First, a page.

Many people enjoy a drink without any problems, but binge drinking or drinking heavily over longer periods of time can have very serious consequences on a person, their loved ones and their life. Alcohol misuse and alcoholism, not only harms the individual, but damages relationships and society in general in terms of violence and crime, accidents and drink driving.
BAC (mg/dL)Alcohol Effects:
As well as the recognised immediate effects of drinking too much, such as nausea and vomiting, binge drinking and prolonged heavy drinking over longer periods of time can affect you in many different ways.
Binge drinking can cause blackouts, memory loss and anxiety. Long-term drinking can result in permanent brain damage, serious mental health problems and alcohol dependence or alcoholism. Young people's brains are particularly vulnerable because the brain is still developing during their teenage years. Excessive alcohol use and misuse can damage parts of the brain, therefore affecting someone’s behaviour and their ability to learn and remember. This in turn can have a negative impact on education, work and relationships.
Drinking alcohol is the second biggest risk factor for cancers of the mouth and throat, with smoking is the biggest. People who develop cirrhosis of the liver, which is often caused by abuse and misuse of alcohol, can also develop liver cancer.
Alcohol can cause high blood pressure (hypertension), which increases the likelihood and risk of:
Excessive alcohol misuse can also weaken the heart muscles, which in turn affects the lungs, liver, brain and other body systems, and also cause heart failure. Binge drinking and drinking heavily over longer periods of time can cause the heart to beat irregularly (arrhythmia) and has been linked to cases of sudden death.
People who drink a lot of alcohol have more lung infections, are more likely to suffer collapsed lungs and can be more likely to get pneumonia. When a person vomits as a result of drinking alcohol, they may choke and can also have vomit sucked into their lungs.
Drinking too much alcohol initially causes fat deposits to develop in the liver. With continued excessive drinking, the liver may become inflamed, causing alcoholic hepatitis, which can result in liver failure and death. Excessive alcohol can permanently scar and damage the liver, resulting in liver cirrhosis and an increased risk of liver cancer. Women are particularly susceptible to the effects of alcohol on the liver.
Drinking above recommended limits can lead to stomach ulcers, internal bleeding and cancer. Alcohol can cause the stomach to become inflamed (gastritis), which can prevent food from being absorbed and increase the risk of cancer.
Heavy or prolonged use of alcohol can cause inflammation of the pancreas, which can be very painful – causing vomiting, fever and weight loss – and can be fatal.
Heavy drinking, such as binge drinking or long term alcohol use may result in ulcers and cancer of the colon. It also affects your body's ability to absorb nutrients and vitamins.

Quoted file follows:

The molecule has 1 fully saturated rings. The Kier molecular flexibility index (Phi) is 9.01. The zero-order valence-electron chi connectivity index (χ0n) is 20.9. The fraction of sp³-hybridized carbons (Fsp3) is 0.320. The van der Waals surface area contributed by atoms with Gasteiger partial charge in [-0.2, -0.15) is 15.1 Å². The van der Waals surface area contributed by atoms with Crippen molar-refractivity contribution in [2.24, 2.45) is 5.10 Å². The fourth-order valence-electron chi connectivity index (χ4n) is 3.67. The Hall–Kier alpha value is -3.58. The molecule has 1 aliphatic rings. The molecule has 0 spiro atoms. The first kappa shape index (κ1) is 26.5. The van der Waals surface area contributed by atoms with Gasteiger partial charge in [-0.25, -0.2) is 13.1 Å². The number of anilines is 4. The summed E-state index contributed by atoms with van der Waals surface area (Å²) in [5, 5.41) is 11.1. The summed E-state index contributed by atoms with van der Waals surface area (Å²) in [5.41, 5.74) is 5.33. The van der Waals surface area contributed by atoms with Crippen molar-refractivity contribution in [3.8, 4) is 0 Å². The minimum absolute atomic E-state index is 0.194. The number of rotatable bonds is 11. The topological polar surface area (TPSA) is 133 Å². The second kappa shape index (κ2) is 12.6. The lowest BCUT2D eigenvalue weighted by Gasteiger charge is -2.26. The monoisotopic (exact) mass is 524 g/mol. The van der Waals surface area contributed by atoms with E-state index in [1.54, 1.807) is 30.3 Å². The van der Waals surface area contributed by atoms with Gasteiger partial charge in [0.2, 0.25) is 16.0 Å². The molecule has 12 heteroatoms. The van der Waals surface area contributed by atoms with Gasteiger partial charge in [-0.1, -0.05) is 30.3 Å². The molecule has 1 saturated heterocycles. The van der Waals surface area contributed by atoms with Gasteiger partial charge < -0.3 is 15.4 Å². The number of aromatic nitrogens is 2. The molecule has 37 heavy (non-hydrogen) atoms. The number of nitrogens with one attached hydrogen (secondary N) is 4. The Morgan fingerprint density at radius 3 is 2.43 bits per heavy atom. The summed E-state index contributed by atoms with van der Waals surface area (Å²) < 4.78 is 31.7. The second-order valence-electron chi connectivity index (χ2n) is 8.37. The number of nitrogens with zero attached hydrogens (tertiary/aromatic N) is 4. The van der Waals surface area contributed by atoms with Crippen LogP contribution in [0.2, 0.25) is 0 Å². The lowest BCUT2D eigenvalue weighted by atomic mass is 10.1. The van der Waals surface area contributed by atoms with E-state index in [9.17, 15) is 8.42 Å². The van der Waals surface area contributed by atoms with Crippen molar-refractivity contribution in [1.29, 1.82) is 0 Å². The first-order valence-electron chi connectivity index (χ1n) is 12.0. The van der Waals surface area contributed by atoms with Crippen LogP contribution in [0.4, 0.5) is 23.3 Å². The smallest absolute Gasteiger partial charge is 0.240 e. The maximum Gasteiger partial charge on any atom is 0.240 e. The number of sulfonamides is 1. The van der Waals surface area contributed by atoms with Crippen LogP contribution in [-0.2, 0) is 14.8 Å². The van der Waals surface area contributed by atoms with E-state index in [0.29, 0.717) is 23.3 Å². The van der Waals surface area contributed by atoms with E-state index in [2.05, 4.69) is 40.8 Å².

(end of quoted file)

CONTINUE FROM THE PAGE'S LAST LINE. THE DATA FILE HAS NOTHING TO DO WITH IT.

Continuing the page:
Heavy drinking can increase your risk of developing high blood pressure – a leading cause of chronic kidney disease.
impotence (lowered libido/sex drive) and infertility.
Drinking alcohol when pregnant can seriously damage the development of the unborn baby.
Alcohol interferes with the body's ability to absorb calcium. As a result, your bones become weak and thin (osteoporosis).
People who binge drink or drink excessively over long periods of time pile on the weight. This is because alcohol is high in calories. Weight for weight, the alcohol in a drink contains almost as many calories as fat. For example, the average bottle of wine contains 600 calories while four pints of average strength lager contain 640. This being the case the average person who drinks a bottle of wine a night will gain 4200 calories a week and someone who drinks for pint size cans a night will gain 4480 a week
Alcohol dehydrates your body and your skin. It also widens blood vessels, causing your skin to look red or blotchy.
Binge drinking makes you lose your inhibitions and affects your judgement when it comes to sex or your safety with new or unknown sexual partners. Being drunk may make you less likely to use a condom, which increases your risk of getting a sexually transmitted infection such as chlamydia, HIV or hepatitis. It can also lead to an unplanned pregnancy.
People may think that alcohol helps them cope with difficult situations and emotions, and that it reduces stress or relieves anxiety, but alcohol is in fact associated with a range of mental health problems including depression, anxiety, risk-taking behaviour, personality disorders and schizophrenia.
Alcohol has also been linked to suicide. The Mental Health Foundation reports that:
Excessive drinking can disrupt normal sleeping patterns, resulting in insomnia, needing to go to the toilet a lot at night and a lack of good quality sleep. The ill effects of reduced quality sleep is known to contribute to increased stress and anxiety.
Alcohol affects the parts of your brain that control judgement, concentration, coordination, behaviour and emotions. If you binge drink, you may be at greater risk of:
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